Dog-Friendly FOlkestone – A Whole Community
Having a dog puts you in a special community, and Folkestone is very big on dogs! There are so many places to walk and explore, it’s a dog-friendly place. The town prides itself on welcoming everyone and you’ll find many venues also welcome our four-legged friends too. Folkelife discovers Folkestone’s dog-friendly areas.
If you are looking for a place that’s by the sea and open all year round to dogs, then The Warren is it. It’s a stunning area of Special Scientific Interest and has cliff-side walks and you’ll get to know many local Folkestonian dogs in this area. It’s a real wilderness. Lola, pre-shake, post-dip, models the fine gault clay look you get from the area. We’re not entirely sure if she’s aware of the beauty properties of this clay. Charlie has come equipped with a beach mat while he recovers from the walk down to the sea.
Here’s little Clovis, a proud and noble Boarder Terrier, taking in the sea air on Sunny Sands between 1st October and 30th April. Dogs are allowed here during the winter months, and they make the most of it. Clovis’ other favourite walks include The Leas and Sandgate sea front. His little legs have been known to take him as far as Hythe, along the canal and the sea front there. The canal path goes through to West Hythe and is a lovely walk to take in the shade when the weather is too hot for paws on pavements.
Clovis rates The Radnor Arms for a refreshing bowl of water and they’re really good at fussing over him. There’s also a decent fire there in the winter. Children might recognise Clovis from lessons at school as his owner is a teacher and Clovis a keen classroom assistant.
dog-friendly venues in folkestone
There are plenty of food venues in the town that welcome dogs. Spuds is lounging in Market Square, and The Pullman and Harbour Inn are favourites too. If you’re an early morning walkies type then the Captain’s Table on The Stade is a good place for breakfast. Djangos always welcomes a dog or two if you happen to be walking up to town.
Folkestone Harbour Arm
The Harbour Arm is a great place to walk when it’s open. You can promenade on both levels, and find the stony beach on one side too. It’s a great dog-friendly place because it’s in the open air and part of the team there is canine. The Folkestone Fringe is actually run by Bo who is generally well behaved in the office but is known to eat all the decent biscuits and has issues with sharing. The food vendors offer water bowls to all thirsty beasts and the majority of the seating is outside, so just be careful you don’t get blown away. You’ll definitely have ‘Harbour Hair’ at the end of a day here.
Bruce, from Hello Hair, could help you out if you are having folical issues. Although they are more suited to humans sitting in the chair than dogs. Bruce loves coming to work at the hair salon on the Harbour Arm, getting very excited when he walks through the station by Dockers to the pebble beach. Maybe it’s the ‘pow’ of the wind as it hits you on that corner, who knows! He also loves the drain covers along the Arm which are great for a roll over and back scratch. Being a chilled dog, Bruce loves to take in some music and can often be found in Space 7.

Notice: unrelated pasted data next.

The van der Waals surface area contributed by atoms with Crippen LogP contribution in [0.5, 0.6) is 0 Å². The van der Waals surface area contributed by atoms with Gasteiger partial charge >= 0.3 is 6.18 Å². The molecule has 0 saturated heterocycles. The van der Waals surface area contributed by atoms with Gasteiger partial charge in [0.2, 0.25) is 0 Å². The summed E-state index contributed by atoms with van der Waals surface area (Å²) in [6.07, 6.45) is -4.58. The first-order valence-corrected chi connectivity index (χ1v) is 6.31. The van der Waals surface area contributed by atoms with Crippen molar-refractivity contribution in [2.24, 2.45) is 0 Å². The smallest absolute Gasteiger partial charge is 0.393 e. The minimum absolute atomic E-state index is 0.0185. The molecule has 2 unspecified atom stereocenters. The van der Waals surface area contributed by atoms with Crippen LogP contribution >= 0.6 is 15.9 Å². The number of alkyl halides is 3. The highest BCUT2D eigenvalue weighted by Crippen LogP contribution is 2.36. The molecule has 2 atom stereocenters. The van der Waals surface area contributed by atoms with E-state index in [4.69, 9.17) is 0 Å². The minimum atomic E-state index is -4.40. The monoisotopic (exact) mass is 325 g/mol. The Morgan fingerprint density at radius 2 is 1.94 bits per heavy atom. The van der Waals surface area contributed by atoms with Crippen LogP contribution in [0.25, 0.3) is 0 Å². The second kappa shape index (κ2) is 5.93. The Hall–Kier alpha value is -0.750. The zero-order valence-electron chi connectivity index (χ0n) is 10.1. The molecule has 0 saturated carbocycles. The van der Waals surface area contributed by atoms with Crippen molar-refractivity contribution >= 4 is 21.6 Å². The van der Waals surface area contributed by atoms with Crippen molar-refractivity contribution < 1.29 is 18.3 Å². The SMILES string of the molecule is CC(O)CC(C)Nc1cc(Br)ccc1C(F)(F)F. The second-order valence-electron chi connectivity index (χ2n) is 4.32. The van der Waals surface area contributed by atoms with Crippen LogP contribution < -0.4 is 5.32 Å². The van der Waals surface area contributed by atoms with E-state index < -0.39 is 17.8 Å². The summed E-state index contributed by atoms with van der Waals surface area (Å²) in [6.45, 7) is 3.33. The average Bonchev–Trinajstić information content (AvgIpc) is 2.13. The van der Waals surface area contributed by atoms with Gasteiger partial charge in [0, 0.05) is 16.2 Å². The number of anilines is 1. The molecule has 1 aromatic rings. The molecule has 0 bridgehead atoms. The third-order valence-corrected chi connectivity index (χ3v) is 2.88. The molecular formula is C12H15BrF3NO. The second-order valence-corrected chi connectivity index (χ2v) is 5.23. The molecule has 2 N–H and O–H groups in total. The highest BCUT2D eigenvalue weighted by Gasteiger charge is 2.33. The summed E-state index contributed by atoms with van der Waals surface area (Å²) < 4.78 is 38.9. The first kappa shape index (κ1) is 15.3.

Baxter is very knowledgeable when it comes to Creative Folkestone. He knows the office well, and supports local artist Sight Hound in her creations. His speed takes him from Sandgate to Folkestone and he also finds the beach hard to resist. It’s worth using a tides app to plan your visit to Sunny Sands as when the tide is in, the beach is totally cut off. Baxter, being 9 years old now, does exercise in short bursts, more ‘interval training’ than marathon running.
Baxter also frequents Sandgate and there are some good woodland walks here. The Saga park has a great mix of terrain with the prospect of saying hello to other dogs. There are also good eateries here too with Orchard Lane and Loaf being particular favourites to dog owners and dogs alike.
Care in the community
Our dogs also give back to the other residents in Folkestone. Otto has struck up correspondence with his neighbour who sadly doesn’t have any pets. Before lockdown, they started writing to each other and it’s been a lifeline during this time. Owner Hannah Prizeman has even worked out that bathtime can preceed a visit nextdoor, where some crucial contact helps her neighbour Pauline cope with isolation.
The Bouverie Tap
It is undoubtedly true that our dogs have noticed a difference during lockdown. They might be benefiting from more social activity at home than before, but they are certainly missing the buzz of a decent pub (with the prospect of biscuits through that magic door…). It’s hard on a pooch to walk past this door and not be able to go in.